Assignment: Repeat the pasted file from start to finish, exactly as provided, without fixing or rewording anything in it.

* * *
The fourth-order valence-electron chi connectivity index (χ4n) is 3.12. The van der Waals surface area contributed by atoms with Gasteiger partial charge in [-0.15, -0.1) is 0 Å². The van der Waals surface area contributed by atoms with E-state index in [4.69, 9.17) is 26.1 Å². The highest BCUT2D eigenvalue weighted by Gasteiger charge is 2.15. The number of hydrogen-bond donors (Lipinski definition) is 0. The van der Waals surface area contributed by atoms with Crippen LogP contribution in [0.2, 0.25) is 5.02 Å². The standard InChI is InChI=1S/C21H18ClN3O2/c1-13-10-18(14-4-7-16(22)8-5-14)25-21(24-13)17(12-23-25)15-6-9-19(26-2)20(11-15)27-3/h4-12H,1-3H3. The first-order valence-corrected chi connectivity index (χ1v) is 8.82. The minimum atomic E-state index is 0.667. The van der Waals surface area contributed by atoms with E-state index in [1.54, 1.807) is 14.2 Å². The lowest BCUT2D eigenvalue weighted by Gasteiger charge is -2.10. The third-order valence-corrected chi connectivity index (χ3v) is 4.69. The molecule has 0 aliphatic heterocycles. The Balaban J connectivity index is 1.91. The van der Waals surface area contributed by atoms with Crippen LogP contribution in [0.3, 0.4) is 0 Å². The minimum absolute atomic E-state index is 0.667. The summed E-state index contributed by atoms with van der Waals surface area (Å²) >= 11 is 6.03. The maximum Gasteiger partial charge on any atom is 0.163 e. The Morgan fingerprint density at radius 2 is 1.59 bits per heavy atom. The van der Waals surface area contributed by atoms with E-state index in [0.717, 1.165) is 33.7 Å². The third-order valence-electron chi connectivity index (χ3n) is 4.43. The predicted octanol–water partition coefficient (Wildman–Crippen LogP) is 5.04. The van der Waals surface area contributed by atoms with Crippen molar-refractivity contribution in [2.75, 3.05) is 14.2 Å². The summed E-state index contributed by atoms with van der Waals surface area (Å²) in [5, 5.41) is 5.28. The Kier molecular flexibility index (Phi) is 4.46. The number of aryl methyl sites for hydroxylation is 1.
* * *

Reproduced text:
The fourth-order valence-electron chi connectivity index (χ4n) is 3.12. The van der Waals surface area contributed by atoms with Gasteiger partial charge in [-0.15, -0.1) is 0 Å². The van der Waals surface area contributed by atoms with E-state index in [4.69, 9.17) is 26.1 Å². The highest BCUT2D eigenvalue weighted by Gasteiger charge is 2.15. The number of hydrogen-bond donors (Lipinski definition) is 0. The van der Waals surface area contributed by atoms with Crippen LogP contribution in [0.2, 0.25) is 5.02 Å². The standard InChI is InChI=1S/C21H18ClN3O2/c1-13-10-18(14-4-7-16(22)8-5-14)25-21(24-13)17(12-23-25)15-6-9-19(26-2)20(11-15)27-3/h4-12H,1-3H3. The first-order valence-corrected chi connectivity index (χ1v) is 8.82. The minimum atomic E-state index is 0.667. The van der Waals surface area contributed by atoms with E-state index in [1.54, 1.807) is 14.2 Å². The lowest BCUT2D eigenvalue weighted by Gasteiger charge is -2.10. The third-order valence-corrected chi connectivity index (χ3v) is 4.69. The molecule has 0 aliphatic heterocycles. The Balaban J connectivity index is 1.91. The van der Waals surface area contributed by atoms with Crippen LogP contribution in [0.3, 0.4) is 0 Å². The minimum absolute atomic E-state index is 0.667. The summed E-state index contributed by atoms with van der Waals surface area (Å²) >= 11 is 6.03. The maximum Gasteiger partial charge on any atom is 0.163 e. The Morgan fingerprint density at radius 2 is 1.59 bits per heavy atom. The van der Waals surface area contributed by atoms with E-state index in [0.717, 1.165) is 33.7 Å². The third-order valence-electron chi connectivity index (χ3n) is 4.43. The predicted octanol–water partition coefficient (Wildman–Crippen LogP) is 5.04. The van der Waals surface area contributed by atoms with Crippen molar-refractivity contribution in [2.75, 3.05) is 14.2 Å². The summed E-state index contributed by atoms with van der Waals surface area (Å²) in [5, 5.41) is 5.28. The Kier molecular flexibility index (Phi) is 4.46. The number of aryl methyl sites for hydroxylation is 1.